Google News UK has had a makeover. The site today (Friday, 30 September) launched a new Editors’ Picks feature, enabling publishers to highlight content within Google News; and several new features, including increased personalisation of the site.
Editors’ Picks is a new section of the Google News homepage, displaying original content that publishers have selected as highlights from their publications.
Google told Journalism.co.uk that publishers can select long-form investigative features, photo slideshows, interactive maps, charts or other content to engage readers of online news.
The Telegraph, the Guardian, BBC News, Channel 4 News, Metro, the Daily Mirror, and the Independent already have content available, and the product is available for publishers at this link, (which Journalism.co.uk has today used to apply to be included in Editors’ Picks).
Users can use the slider feature to increase or decrease the amount of news they receive from a particular outlet.
In a release, Madhav Chinnappa, Google’s head of news partnerships in Europe said:
We’ve been working with partners for some time now to create innovative new ways for them to engage readers of news online. Editors’ Picks gives publishers a place to bring together the best of traditional and digital journalism; promoting long-form stories and experimenting with new formats.
Journalism conferences, as with all conferences I suspect, are always vulnerable to least a bit of tiresome industry navel-gazing, if not a lot. Even when they’re good, which the International Journalism Festival was, there is inevitably a lot of talking.
But on the last day of #ijf11 there was a welcome antidote in amongst the talk to round things off, a coherent message from several of the panelists: go out and do things, try things, find out what works. This particular session looked innovation in news, specifically at what it takes to go from having a good idea for a news site, to getting off the ground, to staying solvent.
Nigel Barlow trained as an accountant. He worked in small businesses for 20 years before he decided it was enough, and packed it in for a journalism course at UCLan.
Shortly after graduating Barlow co-founded Inside the M60, a local news site for the Manchester area. He told the #ijf11 panel that people need to start worrying less about the traditional journalism routes and start trying new things.
It’s a difficult time for journalism, but difficult times tends to bring out the best innovation. Don’t just look at the traditional routes, if you’ve got an idea just get on and do it. It’s abut throwing spaghetti at the wall and seeing what sticks.
A model example of getting on with it, Nigel was covering news for Inside the M60 before it even had a website.
Before the site was even there, we started to report on news in the area using Twitter, and created momentum for the site a few months before it launched.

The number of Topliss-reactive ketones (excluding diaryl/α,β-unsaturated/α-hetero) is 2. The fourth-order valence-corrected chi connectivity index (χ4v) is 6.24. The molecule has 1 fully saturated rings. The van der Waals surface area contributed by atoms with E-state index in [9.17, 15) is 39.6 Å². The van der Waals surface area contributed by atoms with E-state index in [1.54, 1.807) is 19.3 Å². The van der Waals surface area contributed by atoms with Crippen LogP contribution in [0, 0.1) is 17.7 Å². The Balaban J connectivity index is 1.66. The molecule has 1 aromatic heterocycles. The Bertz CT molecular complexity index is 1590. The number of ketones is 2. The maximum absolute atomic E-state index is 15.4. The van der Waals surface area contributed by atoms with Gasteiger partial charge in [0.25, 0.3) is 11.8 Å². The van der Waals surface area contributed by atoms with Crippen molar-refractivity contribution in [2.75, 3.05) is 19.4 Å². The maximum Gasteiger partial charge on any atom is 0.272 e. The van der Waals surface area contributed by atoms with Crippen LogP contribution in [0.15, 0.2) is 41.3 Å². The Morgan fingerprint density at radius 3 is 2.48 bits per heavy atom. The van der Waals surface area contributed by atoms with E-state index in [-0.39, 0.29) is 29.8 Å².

We actively made connections with what I would call the local movers and shakers, MPs and businessmen for example.
We got a couple of big interviews with local MPs as well, which helped a lot at the beginning, and we were the first on the scene to cover a large gas explosion in Newham and were covering it live from the scene, after which we put about 1,500 followers in a couple of days.
We didn’t have a lot of money and we still don’t, so we have to make the most of free tools. But we got started by using social media and basically making a big noise on Twitter.
Using Barlow’s site as one example, Google News executive Madhav Chinnappa said the important thing was “the barriers to starting a news organisation have fallen”.
Fifteen years ago, starting a news organisation from scratch would have been impossible, but we have three people on this panel who have done exactly that.
And Chinnappa echoed Barlow’s sentiments on just getting on with it.
Google’s take on this is experimentation and interaction. Go out, try it, try it again, see what works.
He acknowledged it was difficult for smaller sites like Inside the M60 to get a decent ranking on Google news, and they would inevitably be dwarfed by the big global stories.
We know that if you’ve got a local news story that no one else has that it can be difficult to get out there. If you go to Google News and you don’t see an Inside the M60 story, that’s because they are getting outweighed by the likes of Fukushima and Libya.
And he acknowledged Google News was not giving proper due to certain types of content.
We’re not as good as we should be around video, or image galleries. And we’re almost playing catch up with the news organisations as they innovate, whether that’s graphics or slideshows.
But he also said there isn’t a magic formula to cracking Google, and argued that original, creative content was still important.
I think there is this myth about getting the technical aspect just right, and hitting on a formula and then you will suddenly be great on Google.
I don’t want to sound cheesy, but having good original content is still very important.